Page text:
In China, oolong tea is usually harvested in the autumn season. Tea farmers call this “Autumn Dew Harvest”. It falls between two of the solar terms, the “White Dew” on September 7th and the “Cold Dew” on October 8th. Pretty interesting, right?

Oolong Plucking Technique

In order to produce Oolong tea, the buds need to have reached a certain maturity level. This means that the uppermost three to four leaves from new growth from the tea plant need to be open which makes them ideal for the making of oolong tea.

Plucking oolong tea leaves by hand is popular both in China and Taiwan. Because is the best way to harvest the new leaves but can be very labor-intensive.

Oolong Processing

Oolong tea processing depends and varies significantly on the region where it is produced.

For example, in China oolong teas go through the following stages:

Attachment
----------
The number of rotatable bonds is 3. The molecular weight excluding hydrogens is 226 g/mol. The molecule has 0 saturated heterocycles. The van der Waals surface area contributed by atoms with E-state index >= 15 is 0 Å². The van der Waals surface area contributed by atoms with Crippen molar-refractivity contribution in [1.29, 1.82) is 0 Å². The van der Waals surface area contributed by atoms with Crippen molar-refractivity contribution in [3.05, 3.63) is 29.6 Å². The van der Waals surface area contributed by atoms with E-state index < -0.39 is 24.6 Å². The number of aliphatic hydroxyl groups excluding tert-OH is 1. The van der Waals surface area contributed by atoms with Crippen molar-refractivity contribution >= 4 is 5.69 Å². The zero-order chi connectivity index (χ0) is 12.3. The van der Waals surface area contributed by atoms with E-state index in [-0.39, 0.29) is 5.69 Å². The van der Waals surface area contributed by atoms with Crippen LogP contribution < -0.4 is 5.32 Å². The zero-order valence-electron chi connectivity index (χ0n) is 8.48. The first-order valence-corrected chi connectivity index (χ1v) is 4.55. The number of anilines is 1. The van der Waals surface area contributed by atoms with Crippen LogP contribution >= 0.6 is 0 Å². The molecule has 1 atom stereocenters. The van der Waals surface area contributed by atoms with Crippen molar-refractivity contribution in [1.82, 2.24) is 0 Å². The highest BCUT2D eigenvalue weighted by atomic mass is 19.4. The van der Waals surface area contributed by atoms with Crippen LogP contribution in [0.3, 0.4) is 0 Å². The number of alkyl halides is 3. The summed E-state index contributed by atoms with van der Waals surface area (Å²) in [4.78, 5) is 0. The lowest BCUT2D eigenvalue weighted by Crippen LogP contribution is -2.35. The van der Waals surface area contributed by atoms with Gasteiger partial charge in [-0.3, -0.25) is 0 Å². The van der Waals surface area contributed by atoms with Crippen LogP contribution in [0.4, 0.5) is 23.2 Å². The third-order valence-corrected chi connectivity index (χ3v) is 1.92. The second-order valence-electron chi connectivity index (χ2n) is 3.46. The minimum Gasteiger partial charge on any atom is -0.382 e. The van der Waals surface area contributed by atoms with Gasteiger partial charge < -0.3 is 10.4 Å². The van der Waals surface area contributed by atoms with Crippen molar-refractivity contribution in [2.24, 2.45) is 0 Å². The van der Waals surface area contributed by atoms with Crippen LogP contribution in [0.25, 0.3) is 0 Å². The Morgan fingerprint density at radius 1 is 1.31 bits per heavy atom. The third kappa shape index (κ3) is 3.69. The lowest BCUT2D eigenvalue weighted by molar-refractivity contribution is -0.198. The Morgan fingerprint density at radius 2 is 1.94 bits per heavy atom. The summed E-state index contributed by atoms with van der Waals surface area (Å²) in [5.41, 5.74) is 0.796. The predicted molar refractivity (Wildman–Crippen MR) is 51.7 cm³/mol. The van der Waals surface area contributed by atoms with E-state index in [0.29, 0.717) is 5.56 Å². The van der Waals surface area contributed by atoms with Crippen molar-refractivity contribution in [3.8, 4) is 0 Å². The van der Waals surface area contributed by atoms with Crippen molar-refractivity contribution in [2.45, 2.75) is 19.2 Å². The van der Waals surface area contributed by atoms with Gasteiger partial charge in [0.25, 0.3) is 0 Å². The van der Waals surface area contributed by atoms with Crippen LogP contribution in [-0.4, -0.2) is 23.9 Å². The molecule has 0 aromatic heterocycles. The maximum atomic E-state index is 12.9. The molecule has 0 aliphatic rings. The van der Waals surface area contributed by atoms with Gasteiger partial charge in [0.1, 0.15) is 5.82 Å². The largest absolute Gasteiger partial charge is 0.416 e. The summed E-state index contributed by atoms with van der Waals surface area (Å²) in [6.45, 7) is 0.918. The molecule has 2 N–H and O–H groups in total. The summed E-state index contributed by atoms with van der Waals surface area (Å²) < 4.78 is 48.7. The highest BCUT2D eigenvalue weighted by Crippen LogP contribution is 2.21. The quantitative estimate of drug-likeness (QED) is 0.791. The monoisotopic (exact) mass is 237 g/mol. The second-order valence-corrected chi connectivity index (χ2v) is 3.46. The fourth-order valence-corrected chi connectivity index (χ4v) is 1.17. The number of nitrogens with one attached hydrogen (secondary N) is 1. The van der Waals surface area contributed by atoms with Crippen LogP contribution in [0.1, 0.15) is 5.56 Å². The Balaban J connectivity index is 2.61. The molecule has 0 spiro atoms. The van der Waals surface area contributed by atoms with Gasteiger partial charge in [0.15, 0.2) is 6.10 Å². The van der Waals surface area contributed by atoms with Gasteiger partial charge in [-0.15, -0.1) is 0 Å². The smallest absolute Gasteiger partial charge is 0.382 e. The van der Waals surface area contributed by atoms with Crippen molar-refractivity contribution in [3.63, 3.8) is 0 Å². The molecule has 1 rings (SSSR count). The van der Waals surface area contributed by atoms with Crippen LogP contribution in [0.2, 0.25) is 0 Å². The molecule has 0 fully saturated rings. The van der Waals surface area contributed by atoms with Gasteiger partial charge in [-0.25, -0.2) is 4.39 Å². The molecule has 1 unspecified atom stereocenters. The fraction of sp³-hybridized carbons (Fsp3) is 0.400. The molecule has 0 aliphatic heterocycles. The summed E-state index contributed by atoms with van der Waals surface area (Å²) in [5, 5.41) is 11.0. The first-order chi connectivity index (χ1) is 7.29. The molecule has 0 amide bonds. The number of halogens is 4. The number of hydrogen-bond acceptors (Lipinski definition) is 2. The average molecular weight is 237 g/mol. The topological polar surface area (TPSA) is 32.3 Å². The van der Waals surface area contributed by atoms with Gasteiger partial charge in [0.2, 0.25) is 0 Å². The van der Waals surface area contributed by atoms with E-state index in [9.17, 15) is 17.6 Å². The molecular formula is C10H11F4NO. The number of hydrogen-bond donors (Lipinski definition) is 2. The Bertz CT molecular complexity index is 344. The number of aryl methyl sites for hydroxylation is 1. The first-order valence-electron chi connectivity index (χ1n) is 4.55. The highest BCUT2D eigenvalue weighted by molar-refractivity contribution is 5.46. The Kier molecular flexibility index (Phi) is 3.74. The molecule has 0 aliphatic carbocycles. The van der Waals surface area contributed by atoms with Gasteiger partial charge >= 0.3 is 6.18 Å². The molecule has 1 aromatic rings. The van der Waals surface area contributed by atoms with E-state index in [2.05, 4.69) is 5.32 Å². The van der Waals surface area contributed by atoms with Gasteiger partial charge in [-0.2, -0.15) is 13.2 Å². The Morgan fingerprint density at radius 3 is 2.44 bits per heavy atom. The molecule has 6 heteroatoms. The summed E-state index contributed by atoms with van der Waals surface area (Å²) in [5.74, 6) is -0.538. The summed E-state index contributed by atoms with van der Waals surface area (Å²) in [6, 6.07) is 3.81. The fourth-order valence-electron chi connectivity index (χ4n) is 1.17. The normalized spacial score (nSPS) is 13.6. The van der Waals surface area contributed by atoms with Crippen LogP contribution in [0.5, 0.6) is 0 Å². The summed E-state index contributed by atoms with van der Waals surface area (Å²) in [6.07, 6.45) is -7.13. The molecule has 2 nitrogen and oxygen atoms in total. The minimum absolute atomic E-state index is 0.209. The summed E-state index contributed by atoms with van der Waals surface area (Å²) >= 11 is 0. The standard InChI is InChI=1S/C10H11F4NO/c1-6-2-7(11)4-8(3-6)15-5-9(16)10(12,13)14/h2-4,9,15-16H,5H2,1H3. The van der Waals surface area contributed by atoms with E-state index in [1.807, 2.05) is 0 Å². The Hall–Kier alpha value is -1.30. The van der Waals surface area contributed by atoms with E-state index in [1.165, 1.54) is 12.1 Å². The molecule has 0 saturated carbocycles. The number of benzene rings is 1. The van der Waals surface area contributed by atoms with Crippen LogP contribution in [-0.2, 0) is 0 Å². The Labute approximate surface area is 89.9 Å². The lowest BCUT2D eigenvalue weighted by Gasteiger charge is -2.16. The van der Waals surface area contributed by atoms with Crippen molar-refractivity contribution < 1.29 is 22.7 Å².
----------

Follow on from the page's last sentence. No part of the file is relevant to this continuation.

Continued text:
1. Plucking
  2. Withering
  3. Oxidation
  4. Panning
  5. Rolling
  6. Drying & Firing

Interestingly enough the Taiwanese method occurs over course of two days and the stages are that the tea plant goes through are as follows:

Day One

  1. Plucking
  2. Withering
  3. Oxidation
  4. Firing
  5. Rolling
  6. Drying

Day Two

  1. Heating /Stirring
  2. Rolling
  3. Compression
  4. Final drying
  5. Sorting
  6. Roasting

This processing method produces what we know as green oolong teas. This means that Taiwanese Oolong tea is lightly oxidized and closely resembles the flavor of green tea.

🍵 Interested in the oxidation process of tea? Learn about how the oxidation in tea processing affects the flavor of your cuppa.

Oolong flavor description & Aroma

As I mentioned before Oolong tea’s profile flavor ranges from sweet & subtle floral notes to woody, fruity, and sometimes caramelized notes. For this reason, oolong liquor tends to have a sweet aroma with hints of fruitiness. However, there is no universal taste and smell of oolong tea as the taste will depend on the type of oolong tea you choose to drink.